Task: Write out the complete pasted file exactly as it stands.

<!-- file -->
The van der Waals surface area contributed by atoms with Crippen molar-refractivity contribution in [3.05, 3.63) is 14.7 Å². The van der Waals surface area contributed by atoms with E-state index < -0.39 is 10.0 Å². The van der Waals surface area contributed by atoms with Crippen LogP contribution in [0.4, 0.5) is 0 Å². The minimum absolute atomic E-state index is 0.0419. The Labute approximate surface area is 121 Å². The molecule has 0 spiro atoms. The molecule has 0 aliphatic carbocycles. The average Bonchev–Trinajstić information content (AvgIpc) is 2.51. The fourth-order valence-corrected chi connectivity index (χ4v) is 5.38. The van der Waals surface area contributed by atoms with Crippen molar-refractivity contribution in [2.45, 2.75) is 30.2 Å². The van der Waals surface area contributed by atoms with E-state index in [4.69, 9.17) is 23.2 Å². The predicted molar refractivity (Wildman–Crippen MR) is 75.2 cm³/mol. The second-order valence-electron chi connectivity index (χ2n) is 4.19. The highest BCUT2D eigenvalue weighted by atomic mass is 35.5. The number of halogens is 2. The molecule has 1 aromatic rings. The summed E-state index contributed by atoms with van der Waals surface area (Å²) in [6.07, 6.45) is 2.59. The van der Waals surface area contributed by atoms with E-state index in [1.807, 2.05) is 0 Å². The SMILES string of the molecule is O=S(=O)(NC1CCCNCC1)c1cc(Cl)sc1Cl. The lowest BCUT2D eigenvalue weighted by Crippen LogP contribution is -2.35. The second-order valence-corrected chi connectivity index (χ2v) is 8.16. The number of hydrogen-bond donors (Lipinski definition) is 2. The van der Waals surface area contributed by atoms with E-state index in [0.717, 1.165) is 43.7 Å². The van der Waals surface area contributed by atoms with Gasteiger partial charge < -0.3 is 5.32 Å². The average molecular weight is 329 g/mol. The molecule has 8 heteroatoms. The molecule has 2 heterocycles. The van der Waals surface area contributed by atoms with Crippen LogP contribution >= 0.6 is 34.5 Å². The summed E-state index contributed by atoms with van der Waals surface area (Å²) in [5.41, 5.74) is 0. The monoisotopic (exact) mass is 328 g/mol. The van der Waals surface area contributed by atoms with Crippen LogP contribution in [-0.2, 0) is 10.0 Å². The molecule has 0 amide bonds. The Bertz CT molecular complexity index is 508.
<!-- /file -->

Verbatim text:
The van der Waals surface area contributed by atoms with Crippen molar-refractivity contribution in [3.05, 3.63) is 14.7 Å². The van der Waals surface area contributed by atoms with E-state index < -0.39 is 10.0 Å². The van der Waals surface area contributed by atoms with Crippen LogP contribution in [0.4, 0.5) is 0 Å². The minimum absolute atomic E-state index is 0.0419. The Labute approximate surface area is 121 Å². The molecule has 0 spiro atoms. The molecule has 0 aliphatic carbocycles. The average Bonchev–Trinajstić information content (AvgIpc) is 2.51. The fourth-order valence-corrected chi connectivity index (χ4v) is 5.38. The van der Waals surface area contributed by atoms with Crippen molar-refractivity contribution in [2.45, 2.75) is 30.2 Å². The van der Waals surface area contributed by atoms with E-state index in [4.69, 9.17) is 23.2 Å². The predicted molar refractivity (Wildman–Crippen MR) is 75.2 cm³/mol. The second-order valence-electron chi connectivity index (χ2n) is 4.19. The highest BCUT2D eigenvalue weighted by atomic mass is 35.5. The number of halogens is 2. The molecule has 1 aromatic rings. The summed E-state index contributed by atoms with van der Waals surface area (Å²) in [6.07, 6.45) is 2.59. The van der Waals surface area contributed by atoms with E-state index in [1.807, 2.05) is 0 Å². The SMILES string of the molecule is O=S(=O)(NC1CCCNCC1)c1cc(Cl)sc1Cl. The lowest BCUT2D eigenvalue weighted by Crippen LogP contribution is -2.35. The second-order valence-corrected chi connectivity index (χ2v) is 8.16. The number of hydrogen-bond donors (Lipinski definition) is 2. The van der Waals surface area contributed by atoms with E-state index in [0.717, 1.165) is 43.7 Å². The van der Waals surface area contributed by atoms with Gasteiger partial charge < -0.3 is 5.32 Å². The average molecular weight is 329 g/mol. The molecule has 8 heteroatoms. The molecule has 2 heterocycles. The van der Waals surface area contributed by atoms with Crippen LogP contribution >= 0.6 is 34.5 Å². The summed E-state index contributed by atoms with van der Waals surface area (Å²) in [5.41, 5.74) is 0. The monoisotopic (exact) mass is 328 g/mol. The van der Waals surface area contributed by atoms with Crippen LogP contribution in [-0.2, 0) is 10.0 Å². The molecule has 0 amide bonds. The Bertz CT molecular complexity index is 508.